Honey Bucket

ASK A MUSICIAN about their artistic influences, and chances are pretty good they’ll play coy.

At best, you’ll get a thoughtful response that makes sense. Those are rare. More likely, you’ll get some hemming and hawing, and then a short list of carefully curated artists selected to showcase maximum cool. At worst, you’ll just get the hemming and hawing.

And then there’s Portland’s Honey Bucket, who have nothing to hide. Last year the trio recorded a bunch of great covers in one day and called the resulting cassette Honey Bucket Plays the Classics. The tracklist reads like a who’s who of post-punk and jangle-pop-rock, with covers of Television Personalities, the Clean, the Fall, Half Japanese, Devo, Alan Vega, Richard Hell, and so on. Lots of people have rad record collections, but few synthesize those sounds into something that’s uncomplicated and irresistible.

Honey Bucket has figured out that formula. The band’s new album, Magical World—released by Portland label See My Friends—is a mid-fi wonder, packed with woozy DIY spirit and wily hooks. Across 13 tracks, Vince Skelly (bass/vocals), Matt Radosevich (guitar/vocals), and Jon Grothman (drums) are somehow disheveled and charming, urgent and easygoing.

At first, Magical World presents itself as post-punk snarl, with one-chord riffs, rapid-pulse bass lines, and occasional cloudbursts of guitar squawk to cut the tension. Opening track “Downtown” is a street-walking strut that rumbles its way through the minutiae of everyday life, and it’s followed by “Teleporter,” a slender tune paced by Radosevich’s guitar, which sounds like a sewing machine needle hard at work. “This That” rides a gently swaying barebones groove and evolves into a tangle of horn skronk in its second half.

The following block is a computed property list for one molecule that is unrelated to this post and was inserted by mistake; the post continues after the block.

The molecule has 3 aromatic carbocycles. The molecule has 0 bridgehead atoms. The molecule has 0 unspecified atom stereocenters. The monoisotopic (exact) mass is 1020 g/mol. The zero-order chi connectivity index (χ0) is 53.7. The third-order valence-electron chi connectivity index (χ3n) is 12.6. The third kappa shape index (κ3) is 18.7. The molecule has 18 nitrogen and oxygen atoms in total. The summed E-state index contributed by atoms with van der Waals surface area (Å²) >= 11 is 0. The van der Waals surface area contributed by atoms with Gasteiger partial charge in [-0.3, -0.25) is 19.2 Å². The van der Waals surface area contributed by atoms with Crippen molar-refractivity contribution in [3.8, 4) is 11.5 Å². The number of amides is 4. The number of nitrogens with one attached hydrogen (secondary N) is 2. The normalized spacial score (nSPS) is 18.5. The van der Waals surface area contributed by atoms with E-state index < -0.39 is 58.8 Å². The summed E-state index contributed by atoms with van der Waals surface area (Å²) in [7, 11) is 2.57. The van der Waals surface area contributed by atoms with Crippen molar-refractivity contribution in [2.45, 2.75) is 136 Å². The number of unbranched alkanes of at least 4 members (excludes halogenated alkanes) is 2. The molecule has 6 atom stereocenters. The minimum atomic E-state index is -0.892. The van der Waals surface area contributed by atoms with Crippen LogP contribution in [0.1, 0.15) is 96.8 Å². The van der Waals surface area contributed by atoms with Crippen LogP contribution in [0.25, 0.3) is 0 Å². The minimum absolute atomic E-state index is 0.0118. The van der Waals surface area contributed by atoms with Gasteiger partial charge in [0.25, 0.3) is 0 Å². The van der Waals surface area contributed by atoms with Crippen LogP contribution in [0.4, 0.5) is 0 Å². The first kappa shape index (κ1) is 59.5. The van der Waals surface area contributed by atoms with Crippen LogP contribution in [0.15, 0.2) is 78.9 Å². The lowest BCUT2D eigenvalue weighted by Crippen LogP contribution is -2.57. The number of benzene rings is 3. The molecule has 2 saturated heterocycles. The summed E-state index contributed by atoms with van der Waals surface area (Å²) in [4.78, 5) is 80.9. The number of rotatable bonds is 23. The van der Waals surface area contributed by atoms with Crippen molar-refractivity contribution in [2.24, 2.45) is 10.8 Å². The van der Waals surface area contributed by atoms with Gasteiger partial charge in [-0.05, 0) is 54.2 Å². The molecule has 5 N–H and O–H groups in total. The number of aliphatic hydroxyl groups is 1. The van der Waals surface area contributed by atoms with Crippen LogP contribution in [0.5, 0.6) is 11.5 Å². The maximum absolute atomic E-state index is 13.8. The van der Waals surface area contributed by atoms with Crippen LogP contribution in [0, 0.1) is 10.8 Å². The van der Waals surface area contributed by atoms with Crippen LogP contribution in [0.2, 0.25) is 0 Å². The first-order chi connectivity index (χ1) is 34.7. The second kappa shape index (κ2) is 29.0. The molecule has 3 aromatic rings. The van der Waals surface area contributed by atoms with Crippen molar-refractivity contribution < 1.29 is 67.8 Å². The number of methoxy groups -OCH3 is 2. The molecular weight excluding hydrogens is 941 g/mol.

As tracks fly by, Honey Bucket’s pop jones asserts itself. “Relatively Warm” is a sunny, acoustic strum-pop song so intimately recorded, you can practically feel the guitar pick rubbing against your eardrum. “Unexplainable Phenomenon” soars and flutters at a walking pace. Skelly and Radosevich have an undeniable gift for sneaky melodies, like the singsong first single “Devo Hat,” the roller-coaster melancholy of “Smile Pt. II,” and closing track “Comet Tails,” a relentless earworm whose main theme consists of just four notes.

Therein lies the beauty of Honey Bucket: They do more than most bands, using less than most bands. Their Magical World is uncluttered and inescapable.